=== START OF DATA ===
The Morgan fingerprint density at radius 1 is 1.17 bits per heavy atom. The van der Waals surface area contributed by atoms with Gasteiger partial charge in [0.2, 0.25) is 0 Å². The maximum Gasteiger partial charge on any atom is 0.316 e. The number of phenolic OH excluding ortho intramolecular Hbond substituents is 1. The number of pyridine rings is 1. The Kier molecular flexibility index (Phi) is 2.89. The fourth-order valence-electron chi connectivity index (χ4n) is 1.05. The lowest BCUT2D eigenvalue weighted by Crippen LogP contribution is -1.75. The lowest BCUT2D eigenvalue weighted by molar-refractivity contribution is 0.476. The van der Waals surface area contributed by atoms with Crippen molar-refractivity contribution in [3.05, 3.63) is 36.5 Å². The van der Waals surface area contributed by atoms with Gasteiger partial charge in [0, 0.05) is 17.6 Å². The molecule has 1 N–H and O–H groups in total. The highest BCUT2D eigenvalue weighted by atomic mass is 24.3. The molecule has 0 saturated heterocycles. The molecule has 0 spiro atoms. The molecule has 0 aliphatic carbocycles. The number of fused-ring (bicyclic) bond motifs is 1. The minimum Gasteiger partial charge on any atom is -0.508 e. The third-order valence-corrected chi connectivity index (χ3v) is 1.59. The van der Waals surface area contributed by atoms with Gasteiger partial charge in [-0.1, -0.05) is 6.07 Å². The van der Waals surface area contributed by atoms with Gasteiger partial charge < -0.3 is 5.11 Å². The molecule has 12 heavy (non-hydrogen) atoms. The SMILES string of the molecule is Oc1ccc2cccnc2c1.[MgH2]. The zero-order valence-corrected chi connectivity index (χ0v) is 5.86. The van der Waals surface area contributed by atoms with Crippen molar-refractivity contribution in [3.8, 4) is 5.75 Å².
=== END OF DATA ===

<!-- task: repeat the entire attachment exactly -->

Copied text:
The Morgan fingerprint density at radius 1 is 1.17 bits per heavy atom. The van der Waals surface area contributed by atoms with Gasteiger partial charge in [0.2, 0.25) is 0 Å². The maximum Gasteiger partial charge on any atom is 0.316 e. The number of phenolic OH excluding ortho intramolecular Hbond substituents is 1. The number of pyridine rings is 1. The Kier molecular flexibility index (Phi) is 2.89. The fourth-order valence-electron chi connectivity index (χ4n) is 1.05. The lowest BCUT2D eigenvalue weighted by Crippen LogP contribution is -1.75. The lowest BCUT2D eigenvalue weighted by molar-refractivity contribution is 0.476. The van der Waals surface area contributed by atoms with Crippen molar-refractivity contribution in [3.05, 3.63) is 36.5 Å². The van der Waals surface area contributed by atoms with Gasteiger partial charge in [0, 0.05) is 17.6 Å². The molecule has 1 N–H and O–H groups in total. The highest BCUT2D eigenvalue weighted by atomic mass is 24.3. The molecule has 0 saturated heterocycles. The molecule has 0 spiro atoms. The molecule has 0 aliphatic carbocycles. The number of fused-ring (bicyclic) bond motifs is 1. The minimum Gasteiger partial charge on any atom is -0.508 e. The third-order valence-corrected chi connectivity index (χ3v) is 1.59. The van der Waals surface area contributed by atoms with Gasteiger partial charge in [-0.1, -0.05) is 6.07 Å². The van der Waals surface area contributed by atoms with Gasteiger partial charge < -0.3 is 5.11 Å². The molecule has 12 heavy (non-hydrogen) atoms. The SMILES string of the molecule is Oc1ccc2cccnc2c1.[MgH2]. The zero-order valence-corrected chi connectivity index (χ0v) is 5.86. The van der Waals surface area contributed by atoms with Crippen molar-refractivity contribution in [3.8, 4) is 5.75 Å².